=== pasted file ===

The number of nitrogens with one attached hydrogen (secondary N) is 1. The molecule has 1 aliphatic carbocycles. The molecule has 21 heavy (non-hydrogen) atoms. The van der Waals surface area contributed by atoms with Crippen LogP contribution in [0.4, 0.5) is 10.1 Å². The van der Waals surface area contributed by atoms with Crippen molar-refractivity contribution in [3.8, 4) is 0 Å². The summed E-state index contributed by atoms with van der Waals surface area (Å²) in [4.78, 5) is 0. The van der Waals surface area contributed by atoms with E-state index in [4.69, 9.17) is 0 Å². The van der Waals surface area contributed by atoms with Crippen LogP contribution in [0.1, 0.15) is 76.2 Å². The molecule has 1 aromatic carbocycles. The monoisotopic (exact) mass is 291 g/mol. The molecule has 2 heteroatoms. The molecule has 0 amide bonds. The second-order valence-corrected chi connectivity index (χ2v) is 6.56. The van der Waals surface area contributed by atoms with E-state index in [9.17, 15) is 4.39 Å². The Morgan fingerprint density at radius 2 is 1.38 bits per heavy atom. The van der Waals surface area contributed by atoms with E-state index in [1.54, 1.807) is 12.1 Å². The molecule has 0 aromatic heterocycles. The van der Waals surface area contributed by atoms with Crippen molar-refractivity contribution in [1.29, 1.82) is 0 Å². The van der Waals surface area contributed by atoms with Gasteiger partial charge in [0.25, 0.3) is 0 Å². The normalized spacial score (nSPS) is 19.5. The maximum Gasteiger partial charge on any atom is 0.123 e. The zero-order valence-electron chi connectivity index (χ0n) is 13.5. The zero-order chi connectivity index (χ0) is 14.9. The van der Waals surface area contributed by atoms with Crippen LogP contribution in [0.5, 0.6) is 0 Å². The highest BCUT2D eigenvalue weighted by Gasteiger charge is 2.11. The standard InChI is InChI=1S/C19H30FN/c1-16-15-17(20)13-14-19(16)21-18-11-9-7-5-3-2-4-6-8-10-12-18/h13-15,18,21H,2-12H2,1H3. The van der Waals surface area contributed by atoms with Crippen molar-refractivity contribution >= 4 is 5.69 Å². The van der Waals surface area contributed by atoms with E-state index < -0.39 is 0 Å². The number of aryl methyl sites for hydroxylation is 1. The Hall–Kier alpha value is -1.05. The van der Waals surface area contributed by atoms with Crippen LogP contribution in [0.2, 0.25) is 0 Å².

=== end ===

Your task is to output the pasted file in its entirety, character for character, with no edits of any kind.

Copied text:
The number of nitrogens with one attached hydrogen (secondary N) is 1. The molecule has 1 aliphatic carbocycles. The molecule has 21 heavy (non-hydrogen) atoms. The van der Waals surface area contributed by atoms with Crippen LogP contribution in [0.4, 0.5) is 10.1 Å². The van der Waals surface area contributed by atoms with Crippen molar-refractivity contribution in [3.8, 4) is 0 Å². The summed E-state index contributed by atoms with van der Waals surface area (Å²) in [4.78, 5) is 0. The van der Waals surface area contributed by atoms with E-state index in [4.69, 9.17) is 0 Å². The van der Waals surface area contributed by atoms with Crippen LogP contribution in [0.1, 0.15) is 76.2 Å². The molecule has 1 aromatic carbocycles. The monoisotopic (exact) mass is 291 g/mol. The molecule has 2 heteroatoms. The molecule has 0 amide bonds. The second-order valence-corrected chi connectivity index (χ2v) is 6.56. The van der Waals surface area contributed by atoms with E-state index in [9.17, 15) is 4.39 Å². The Morgan fingerprint density at radius 2 is 1.38 bits per heavy atom. The van der Waals surface area contributed by atoms with E-state index in [1.54, 1.807) is 12.1 Å². The molecule has 0 aromatic heterocycles. The van der Waals surface area contributed by atoms with Crippen molar-refractivity contribution in [1.29, 1.82) is 0 Å². The van der Waals surface area contributed by atoms with Gasteiger partial charge in [0.25, 0.3) is 0 Å². The normalized spacial score (nSPS) is 19.5. The maximum Gasteiger partial charge on any atom is 0.123 e. The zero-order valence-electron chi connectivity index (χ0n) is 13.5. The zero-order chi connectivity index (χ0) is 14.9. The van der Waals surface area contributed by atoms with Crippen LogP contribution in [0.5, 0.6) is 0 Å². The highest BCUT2D eigenvalue weighted by Gasteiger charge is 2.11. The standard InChI is InChI=1S/C19H30FN/c1-16-15-17(20)13-14-19(16)21-18-11-9-7-5-3-2-4-6-8-10-12-18/h13-15,18,21H,2-12H2,1H3. The van der Waals surface area contributed by atoms with Crippen molar-refractivity contribution >= 4 is 5.69 Å². The van der Waals surface area contributed by atoms with E-state index < -0.39 is 0 Å². The number of aryl methyl sites for hydroxylation is 1. The Hall–Kier alpha value is -1.05. The van der Waals surface area contributed by atoms with Crippen LogP contribution in [0.2, 0.25) is 0 Å².